Spencer Reece

The Manhattan Project

First, J. Robert Oppenheimer wrote his paper on dwarf stars—“What happens to a

massive star that burns out?” he asked. His calculations suggested that instead of

collapsing it would contract indefinitely, under the force of its own gravity. The bright

star would disappear but it would still be there, where there had been brilliance there

would be a blank. Soon after, workers built Oak Ridge, the accumulation of Cemesto

hutments not placed on any map. They built a church, a school, a bowling alley. From

all over, families drove through the muddy ruts. The ground swelled about the ruts like

flesh stitched by sutures. My father, a child, watched the loads on the tops of their cars

tip. Gates let everyone in and out with a pass. Forbidden to tell anyone they were there,

my father’s family moved in, quietly, behind the chain-link fence. Niels Bohr said,

“This bomb might be our great hope.” My father watched his parents eat breakfast: his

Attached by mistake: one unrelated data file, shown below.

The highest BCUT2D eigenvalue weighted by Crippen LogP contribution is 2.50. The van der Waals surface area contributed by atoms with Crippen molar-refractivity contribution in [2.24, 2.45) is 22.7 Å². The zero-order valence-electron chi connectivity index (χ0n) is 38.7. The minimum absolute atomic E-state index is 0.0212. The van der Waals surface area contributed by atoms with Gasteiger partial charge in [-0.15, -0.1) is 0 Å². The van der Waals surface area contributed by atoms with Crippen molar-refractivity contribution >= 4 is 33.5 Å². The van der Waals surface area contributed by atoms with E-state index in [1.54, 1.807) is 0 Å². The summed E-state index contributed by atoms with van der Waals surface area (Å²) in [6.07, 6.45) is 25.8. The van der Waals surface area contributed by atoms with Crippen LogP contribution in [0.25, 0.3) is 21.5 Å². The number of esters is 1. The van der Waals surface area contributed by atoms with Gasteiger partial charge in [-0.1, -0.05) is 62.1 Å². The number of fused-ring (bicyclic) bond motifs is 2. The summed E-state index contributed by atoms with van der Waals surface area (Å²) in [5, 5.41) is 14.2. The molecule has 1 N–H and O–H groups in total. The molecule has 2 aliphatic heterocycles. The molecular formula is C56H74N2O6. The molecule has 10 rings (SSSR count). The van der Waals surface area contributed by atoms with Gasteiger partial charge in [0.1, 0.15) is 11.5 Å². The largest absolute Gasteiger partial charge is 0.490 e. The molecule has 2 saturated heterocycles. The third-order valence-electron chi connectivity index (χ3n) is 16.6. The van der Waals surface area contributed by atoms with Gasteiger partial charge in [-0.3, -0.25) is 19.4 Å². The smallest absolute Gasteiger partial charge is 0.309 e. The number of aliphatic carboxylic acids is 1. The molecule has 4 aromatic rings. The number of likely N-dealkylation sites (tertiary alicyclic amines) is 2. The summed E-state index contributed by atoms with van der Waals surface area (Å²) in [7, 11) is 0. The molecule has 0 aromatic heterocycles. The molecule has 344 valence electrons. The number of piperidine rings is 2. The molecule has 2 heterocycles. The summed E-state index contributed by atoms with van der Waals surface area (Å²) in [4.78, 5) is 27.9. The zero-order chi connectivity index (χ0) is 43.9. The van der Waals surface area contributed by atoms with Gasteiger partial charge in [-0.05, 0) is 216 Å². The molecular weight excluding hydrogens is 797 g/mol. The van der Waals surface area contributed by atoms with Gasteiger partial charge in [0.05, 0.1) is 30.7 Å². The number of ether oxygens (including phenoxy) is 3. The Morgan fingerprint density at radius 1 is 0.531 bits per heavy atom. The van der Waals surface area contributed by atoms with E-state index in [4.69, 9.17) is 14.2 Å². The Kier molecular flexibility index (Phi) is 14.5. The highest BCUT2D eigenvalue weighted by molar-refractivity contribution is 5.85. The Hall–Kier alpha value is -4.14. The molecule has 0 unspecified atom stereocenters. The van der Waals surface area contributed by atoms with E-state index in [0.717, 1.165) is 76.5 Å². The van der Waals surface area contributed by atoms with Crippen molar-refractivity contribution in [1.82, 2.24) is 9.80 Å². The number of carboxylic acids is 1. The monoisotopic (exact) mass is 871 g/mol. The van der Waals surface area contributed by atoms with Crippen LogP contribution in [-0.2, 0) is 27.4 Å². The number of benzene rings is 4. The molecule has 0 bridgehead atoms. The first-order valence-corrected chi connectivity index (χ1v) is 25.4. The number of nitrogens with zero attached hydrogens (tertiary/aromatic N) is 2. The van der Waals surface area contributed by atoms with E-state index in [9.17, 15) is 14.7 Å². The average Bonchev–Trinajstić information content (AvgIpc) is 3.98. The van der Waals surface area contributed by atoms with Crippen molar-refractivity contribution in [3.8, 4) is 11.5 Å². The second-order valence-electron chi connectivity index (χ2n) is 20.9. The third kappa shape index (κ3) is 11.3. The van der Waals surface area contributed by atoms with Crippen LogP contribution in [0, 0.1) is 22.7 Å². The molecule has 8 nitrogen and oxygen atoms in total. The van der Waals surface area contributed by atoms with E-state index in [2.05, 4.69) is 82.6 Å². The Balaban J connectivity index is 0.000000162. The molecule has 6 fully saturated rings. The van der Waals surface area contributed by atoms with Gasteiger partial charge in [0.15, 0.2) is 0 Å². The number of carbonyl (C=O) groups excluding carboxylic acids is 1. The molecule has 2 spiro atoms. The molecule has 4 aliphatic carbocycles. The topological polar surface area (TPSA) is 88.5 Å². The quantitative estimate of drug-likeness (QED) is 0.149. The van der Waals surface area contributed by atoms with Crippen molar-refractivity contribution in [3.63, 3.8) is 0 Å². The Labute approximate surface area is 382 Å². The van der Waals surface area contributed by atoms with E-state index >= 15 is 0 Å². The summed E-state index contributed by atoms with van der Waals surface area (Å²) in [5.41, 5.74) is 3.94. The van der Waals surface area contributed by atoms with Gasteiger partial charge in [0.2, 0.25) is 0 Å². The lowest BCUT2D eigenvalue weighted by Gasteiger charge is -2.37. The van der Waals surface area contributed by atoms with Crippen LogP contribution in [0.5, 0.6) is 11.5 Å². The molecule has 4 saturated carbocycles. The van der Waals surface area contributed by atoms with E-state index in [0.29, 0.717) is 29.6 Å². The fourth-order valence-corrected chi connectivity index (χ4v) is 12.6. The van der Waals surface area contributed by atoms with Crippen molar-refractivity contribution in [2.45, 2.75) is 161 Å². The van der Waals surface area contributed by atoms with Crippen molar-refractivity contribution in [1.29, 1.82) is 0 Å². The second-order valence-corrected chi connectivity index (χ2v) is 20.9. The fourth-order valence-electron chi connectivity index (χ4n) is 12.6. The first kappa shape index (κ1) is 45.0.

father opened his newspaper across the plate of bacon and eggs, his mother smoked

Camel straights, the ash from her cigarette cometing across the back of the obituaries.

They spoke little. Increasingly the mother drank Wild Turkey with her women friends

from the bowling league. Generators from the Y-12 plant droned their ambition. There

were no birds. General Leslie Groves marched the boardwalks, yelled, his boots

pressed the slates and the mud bubbled up like viscera. My father watched his father

enter the plant. My shy father went to the library, which was a trailer with a circus tent

painted on the side. There he read the definition of “uranium” which was worn to a

blur. My father read one Hardy Boys mystery after another. It was August 1945. The

librarian smiled sympathetically at the 12-year-old boy. “Time to go home,” the

librarian said. They named the bomb Little Boy. It weighed 9,700 pounds. It was the

size of a go-kart. On the battle cruiser Augusta, President Truman said, “This is the

greatest thing in history.” That evening, my father’s parents mentioned Japanese c

ities. Everyone was quiet. It was the quiet of the exhausted and the innocent. The

quietness inside my father was building and would come to define him. I was wrong to

judge it. Speak, Father, and I will listen. And if you do not wish to speak, then I will

listen to that.



“The Manhattan Project” first appeared in Poetry magazine, July/August 2011, and is from The Road to Emmaus (Farrar, Straus, and Giroux, 2014).